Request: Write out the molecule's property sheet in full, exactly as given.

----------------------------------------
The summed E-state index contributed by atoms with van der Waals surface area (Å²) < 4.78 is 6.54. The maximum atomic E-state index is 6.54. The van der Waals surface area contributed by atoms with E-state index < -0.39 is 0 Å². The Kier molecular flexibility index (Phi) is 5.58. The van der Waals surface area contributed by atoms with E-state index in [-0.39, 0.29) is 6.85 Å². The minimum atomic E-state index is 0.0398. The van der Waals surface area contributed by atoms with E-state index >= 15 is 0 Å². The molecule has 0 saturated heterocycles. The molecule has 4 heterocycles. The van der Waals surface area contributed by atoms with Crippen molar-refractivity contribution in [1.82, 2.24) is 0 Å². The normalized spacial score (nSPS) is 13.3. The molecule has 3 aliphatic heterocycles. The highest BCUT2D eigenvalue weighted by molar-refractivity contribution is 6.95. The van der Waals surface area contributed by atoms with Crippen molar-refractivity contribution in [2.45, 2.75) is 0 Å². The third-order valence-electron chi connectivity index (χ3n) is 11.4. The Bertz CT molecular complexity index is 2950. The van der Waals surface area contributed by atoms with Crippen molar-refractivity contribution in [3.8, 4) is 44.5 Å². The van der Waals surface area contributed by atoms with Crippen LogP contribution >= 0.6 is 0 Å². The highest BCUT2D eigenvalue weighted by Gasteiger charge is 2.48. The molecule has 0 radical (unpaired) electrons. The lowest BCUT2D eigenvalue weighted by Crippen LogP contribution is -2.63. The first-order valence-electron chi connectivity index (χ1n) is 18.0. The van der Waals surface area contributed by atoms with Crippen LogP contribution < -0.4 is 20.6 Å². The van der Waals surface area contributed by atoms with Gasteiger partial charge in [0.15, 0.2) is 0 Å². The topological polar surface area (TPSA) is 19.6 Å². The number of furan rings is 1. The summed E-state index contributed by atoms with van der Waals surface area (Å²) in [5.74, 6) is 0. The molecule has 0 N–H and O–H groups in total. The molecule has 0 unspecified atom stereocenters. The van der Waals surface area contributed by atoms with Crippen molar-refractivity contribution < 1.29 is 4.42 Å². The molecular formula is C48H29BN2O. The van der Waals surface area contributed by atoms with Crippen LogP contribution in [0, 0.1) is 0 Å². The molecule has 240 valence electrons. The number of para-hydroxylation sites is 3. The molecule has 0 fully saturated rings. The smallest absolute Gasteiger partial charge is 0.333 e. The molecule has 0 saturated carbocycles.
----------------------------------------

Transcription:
The summed E-state index contributed by atoms with van der Waals surface area (Å²) < 4.78 is 6.54. The maximum atomic E-state index is 6.54. The van der Waals surface area contributed by atoms with E-state index < -0.39 is 0 Å². The Kier molecular flexibility index (Phi) is 5.58. The van der Waals surface area contributed by atoms with E-state index in [-0.39, 0.29) is 6.85 Å². The minimum atomic E-state index is 0.0398. The van der Waals surface area contributed by atoms with E-state index >= 15 is 0 Å². The molecule has 0 saturated heterocycles. The molecule has 4 heterocycles. The van der Waals surface area contributed by atoms with Crippen molar-refractivity contribution in [1.82, 2.24) is 0 Å². The normalized spacial score (nSPS) is 13.3. The molecule has 3 aliphatic heterocycles. The highest BCUT2D eigenvalue weighted by molar-refractivity contribution is 6.95. The van der Waals surface area contributed by atoms with Crippen molar-refractivity contribution in [2.45, 2.75) is 0 Å². The third-order valence-electron chi connectivity index (χ3n) is 11.4. The Bertz CT molecular complexity index is 2950. The van der Waals surface area contributed by atoms with Crippen molar-refractivity contribution in [3.8, 4) is 44.5 Å². The van der Waals surface area contributed by atoms with Crippen LogP contribution >= 0.6 is 0 Å². The highest BCUT2D eigenvalue weighted by Gasteiger charge is 2.48. The molecule has 0 radical (unpaired) electrons. The lowest BCUT2D eigenvalue weighted by Crippen LogP contribution is -2.63. The first-order valence-electron chi connectivity index (χ1n) is 18.0. The van der Waals surface area contributed by atoms with Crippen LogP contribution < -0.4 is 20.6 Å². The van der Waals surface area contributed by atoms with Gasteiger partial charge in [0.15, 0.2) is 0 Å². The topological polar surface area (TPSA) is 19.6 Å². The number of furan rings is 1. The summed E-state index contributed by atoms with van der Waals surface area (Å²) in [5.74, 6) is 0. The molecule has 0 N–H and O–H groups in total. The molecule has 0 unspecified atom stereocenters. The van der Waals surface area contributed by atoms with Crippen molar-refractivity contribution < 1.29 is 4.42 Å². The molecular formula is C48H29BN2O. The van der Waals surface area contributed by atoms with Crippen LogP contribution in [0, 0.1) is 0 Å². The molecule has 240 valence electrons. The number of para-hydroxylation sites is 3. The molecule has 0 fully saturated rings. The smallest absolute Gasteiger partial charge is 0.333 e. The molecule has 0 saturated carbocycles.